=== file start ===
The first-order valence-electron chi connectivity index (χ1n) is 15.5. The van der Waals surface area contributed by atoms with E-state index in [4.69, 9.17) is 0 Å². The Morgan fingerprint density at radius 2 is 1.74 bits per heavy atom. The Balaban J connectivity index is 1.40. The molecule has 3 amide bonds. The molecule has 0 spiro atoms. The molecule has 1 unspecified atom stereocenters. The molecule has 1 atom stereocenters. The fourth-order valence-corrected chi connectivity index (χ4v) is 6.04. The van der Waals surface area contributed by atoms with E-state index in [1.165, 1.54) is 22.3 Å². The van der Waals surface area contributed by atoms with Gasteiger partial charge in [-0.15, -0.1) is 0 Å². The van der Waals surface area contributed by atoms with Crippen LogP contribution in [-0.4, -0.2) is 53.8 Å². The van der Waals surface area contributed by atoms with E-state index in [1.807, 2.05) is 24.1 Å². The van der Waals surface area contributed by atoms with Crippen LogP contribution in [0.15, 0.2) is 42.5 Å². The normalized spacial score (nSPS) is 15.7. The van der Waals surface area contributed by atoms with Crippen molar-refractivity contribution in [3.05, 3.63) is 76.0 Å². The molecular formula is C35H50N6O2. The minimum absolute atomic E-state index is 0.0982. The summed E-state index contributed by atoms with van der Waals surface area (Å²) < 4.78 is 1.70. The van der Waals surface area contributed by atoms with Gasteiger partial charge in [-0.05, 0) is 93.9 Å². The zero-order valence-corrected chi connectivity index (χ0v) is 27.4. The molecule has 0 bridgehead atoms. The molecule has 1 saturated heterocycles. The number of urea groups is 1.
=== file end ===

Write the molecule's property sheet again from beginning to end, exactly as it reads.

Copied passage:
The first-order valence-electron chi connectivity index (χ1n) is 15.5. The van der Waals surface area contributed by atoms with E-state index in [4.69, 9.17) is 0 Å². The Morgan fingerprint density at radius 2 is 1.74 bits per heavy atom. The Balaban J connectivity index is 1.40. The molecule has 3 amide bonds. The molecule has 0 spiro atoms. The molecule has 1 unspecified atom stereocenters. The molecule has 1 atom stereocenters. The fourth-order valence-corrected chi connectivity index (χ4v) is 6.04. The van der Waals surface area contributed by atoms with E-state index in [1.165, 1.54) is 22.3 Å². The van der Waals surface area contributed by atoms with Gasteiger partial charge in [-0.15, -0.1) is 0 Å². The van der Waals surface area contributed by atoms with Crippen LogP contribution in [-0.4, -0.2) is 53.8 Å². The van der Waals surface area contributed by atoms with E-state index in [1.807, 2.05) is 24.1 Å². The van der Waals surface area contributed by atoms with Crippen LogP contribution in [0.15, 0.2) is 42.5 Å². The normalized spacial score (nSPS) is 15.7. The van der Waals surface area contributed by atoms with Crippen molar-refractivity contribution in [3.05, 3.63) is 76.0 Å². The molecular formula is C35H50N6O2. The minimum absolute atomic E-state index is 0.0982. The summed E-state index contributed by atoms with van der Waals surface area (Å²) < 4.78 is 1.70. The van der Waals surface area contributed by atoms with Gasteiger partial charge in [-0.05, 0) is 93.9 Å². The zero-order valence-corrected chi connectivity index (χ0v) is 27.4. The molecule has 0 bridgehead atoms. The molecule has 1 saturated heterocycles. The number of urea groups is 1.